• Nathan VanderKlippe, Globe and Mail, for an on-the-ground look at China’s crackdown on Uyghurs and repression of Muslim observance.

• Aaron Derfel, Montreal Gazette, for uncovering shocking information about violent acts committed against health-care workers at Montreal General Hospital, and the institution’s attempts to cover up the incidents.
• Grant LaFleche, St. Catharines Standard, for a year-long investigation that uncovered a political conspiracy to manipulate the hiring of Niagara Region’s top bureaucrat and a secret contract worth more than a million dollars.
• Wendy Stueck and Mike Hager, Globe and Mail, for a series exposing the deplorable conditions in many rental buildings in Vancouver’s low-income Downtown Eastside, and failed efforts by the city to enforce its bylaws.

Local Reporting
• Erin DeBooy, Brandon Sun, for an unflinching look at the personal and human toll caused by methamphetamine use in her community.
• Grant LaFleche, St. Catharines Standard, for a year-long investigation that uncovered a political conspiracy to manipulate the hiring of Niagara Region’s top bureaucrat and a secret contract worth more than a million dollars.
• Greg Mercer, Waterloo Region Record, for a detailed probe into the serious health problems that afflicted workers from the region’s once-booming rubber industry, and the apparent reluctance of workplace safety officials to accept their compensation claims.

Long Feature
• Isabelle Hachey, La Presse, for a feature about an amazing medical feat: the first facial transplant in Canada.
• Jana G. Pruden, Globe and Mail, for a story on the aftermath of a fire that left three people dead, and a family destroyed.
• Grant Robertson, Globe and Mail, for a feature about an experiment in which three lab monkeys were quietly moved to a sanctuary to retire, instead of facing the death sentence that awaits most animals used in medical research.

News Photo
• Jonathan Hayward, Canadian Press, for a photo of a man who salvaged his friend’s prized electric guitars after a flood in Grand Forks, B.C.
• Darren Makowichuk, Calgary Herald/Calgary Sun, for an image of police officers tending to a fallen comrade.
• Kayle Neis, Saskatoon StarPhoenix, for a photo of hockey sticks stuck in a snowbank as a memorial to members of the Humboldt Broncos who had been killed in a bus-truck collision.

Photo Essay
• Carlos Osorio, Toronto Star, for photos accompanying a feature story about a 77-year-old woman who was forced to move out of the publicly subsidized building she lived in when it was deemed unsafe.
• Renaud Philippe, Globe and Mail, for pictures documenting the plight of the Rohingya and their escape from genocide in Myanmar.
• Melissa Tait, Globe and Mail, for an essay about a rugby league that strengthens relationships among its women players, and provides support for families.

• Lori Culbert, Dan Fumano and Joanne Lee-Young, Vancouver Sun/The Province, for an in-depth look at what governments had done and were promising to do about affordable housing in one of the world’s most expensive cities.
• Robert Fife, Steven Chase, Sean Silcoff and Christine Dobby, Globe and Mail, for looking into how Huawei fits in with Beijing’s global ambitions, and just how far Canada was willing to go to accommodate the technology juggernaut’s quest for expansion.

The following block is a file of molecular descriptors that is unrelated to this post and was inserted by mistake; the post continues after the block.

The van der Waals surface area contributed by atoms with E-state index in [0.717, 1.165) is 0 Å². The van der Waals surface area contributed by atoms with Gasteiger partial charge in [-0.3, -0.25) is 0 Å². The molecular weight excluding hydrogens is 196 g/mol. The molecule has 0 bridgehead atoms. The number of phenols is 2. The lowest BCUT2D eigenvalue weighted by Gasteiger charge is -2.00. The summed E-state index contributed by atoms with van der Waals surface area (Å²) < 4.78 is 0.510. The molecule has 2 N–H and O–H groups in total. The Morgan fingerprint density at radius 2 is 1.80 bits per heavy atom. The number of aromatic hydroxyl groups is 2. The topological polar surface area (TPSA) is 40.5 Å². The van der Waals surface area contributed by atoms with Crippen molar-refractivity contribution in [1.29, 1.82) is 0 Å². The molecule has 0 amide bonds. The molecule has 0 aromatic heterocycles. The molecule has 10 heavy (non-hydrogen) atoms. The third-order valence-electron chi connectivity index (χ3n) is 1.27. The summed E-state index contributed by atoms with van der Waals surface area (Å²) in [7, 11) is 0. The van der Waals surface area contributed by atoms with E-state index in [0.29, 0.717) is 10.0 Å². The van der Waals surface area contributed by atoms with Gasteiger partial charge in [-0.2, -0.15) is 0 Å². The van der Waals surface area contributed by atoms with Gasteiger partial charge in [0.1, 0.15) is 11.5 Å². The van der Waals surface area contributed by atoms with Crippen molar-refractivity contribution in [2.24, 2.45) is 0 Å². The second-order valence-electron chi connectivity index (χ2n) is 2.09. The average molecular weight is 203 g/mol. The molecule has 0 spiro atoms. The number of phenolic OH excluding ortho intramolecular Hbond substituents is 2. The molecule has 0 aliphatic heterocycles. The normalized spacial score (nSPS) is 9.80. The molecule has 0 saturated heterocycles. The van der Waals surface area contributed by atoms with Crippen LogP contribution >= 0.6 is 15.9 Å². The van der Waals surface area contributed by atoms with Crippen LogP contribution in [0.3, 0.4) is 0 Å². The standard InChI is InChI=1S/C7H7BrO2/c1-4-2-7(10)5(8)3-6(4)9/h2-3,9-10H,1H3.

• Greg Mercer, Waterloo Region Record, for exposing how the Ontario Conservative party concocted a story that a legislator had sexually harassed a former party intern, in order to nominate a more well-connected party insider.

• Laura Blenkinsop and Christopher Manza, Globe and Mail, for their work showcasing a Brazilian road trip, a major investigation and a true crime saga.
• Jean-François Codère and Maxime Jean, La Presse, for a highly interactive presentation accompanying a story about a nearly disastrous Air Canada flight.
• Cameron Tulk, David Schnitman, Tania Pereira and Fadi Yaacoub, Toronto Star, for bringing to life a research project in which reporters fact-checked every question and answer over five days of Question Period, to find out just how much federal politicians speak the truth.

Project of the Year
• Jessica Botelho-Urbanski, Melissa Martin and Katie May, Winnipeg Free Press, for “Ice Storm: Manitoba’s Meth Crisis,” a seven-part series documenting how methamphetamine was ravaging Winnipeg and destroying lives.
• Zane Schwartz, National Post/Calgary Herald, for “Follow the Money,” an 18-month project that gathered and analyzed more than five million records across Canada to create the first central, searchable database of political donations in every province and territory.
• A Toronto Star team for “Medical Disorder,” an 18-month effort to collect, analyze and report on 27,000 discipline records and 1.4 million licensing records for doctors practising in Canada and the United States.

Short Feature
• Jamie Ross, Globe and Mail, for a piece, in the wake of the fatal Humboldt Broncos bus-truck crash, that explained what playing junior hockey meant to him as he was transitioning from youth to adult and trying to find his way in life.
• Jon Wells, Hamilton Spectator, for an engaging and poignant story about a couple’s determination to see a man freed from death row in the U.S. for a crime he said he did not commit.
• Patrick White, Globe and Mail, for a story about a humble, rural attraction – a simple sunflower patch – that had been ruined by a social media mob.

• Dan Barnes, Edmonton Journal/Edmonton Sun, for reporting on the sad tale of Dorian Boose, who played in the NFL and won a championship with the CFL’s Edmonton Eskimos, only to end up living on the streets and eventually taking his own life.
• Kevin Mitchell, Saskatoon StarPhoenix, for deep coverage, spanning a period of months, on the Humboldt Broncos bus-truck crash and its aftermath.
• Mary Ormsby, Toronto Star, for uncovering new information that suggested sprinter Ben Johnson’s drug sample had been mishandled 30 years earlier, and for a story outlining the cognitive decline and personal turmoil faced by legendary boxer George Chuvalo.

Sports Photo
• Bernard Brault, La Presse, for an image of an acrobatic competitor soaring above course workers at the Winter Olympics in Pyeongchang.
• Ed Kaiser, Edmonton Journal/Edmonton Sun, for a picture showing a Vancouver Canucks player flying through the air as he attempts a shot on goal.
• Andrew Vaughan, Canadian Press, for a photo of a downed fighter that captures the brutality of mixed martial arts.

Nominated entries can be viewed at the NNA website at The link to the nominated entries can be found on the right side of the home page, just below the photo of the 2017 Journalist of the Year.

For more information, contact:
Paul Woods
Executive Director
National Newspaper Awards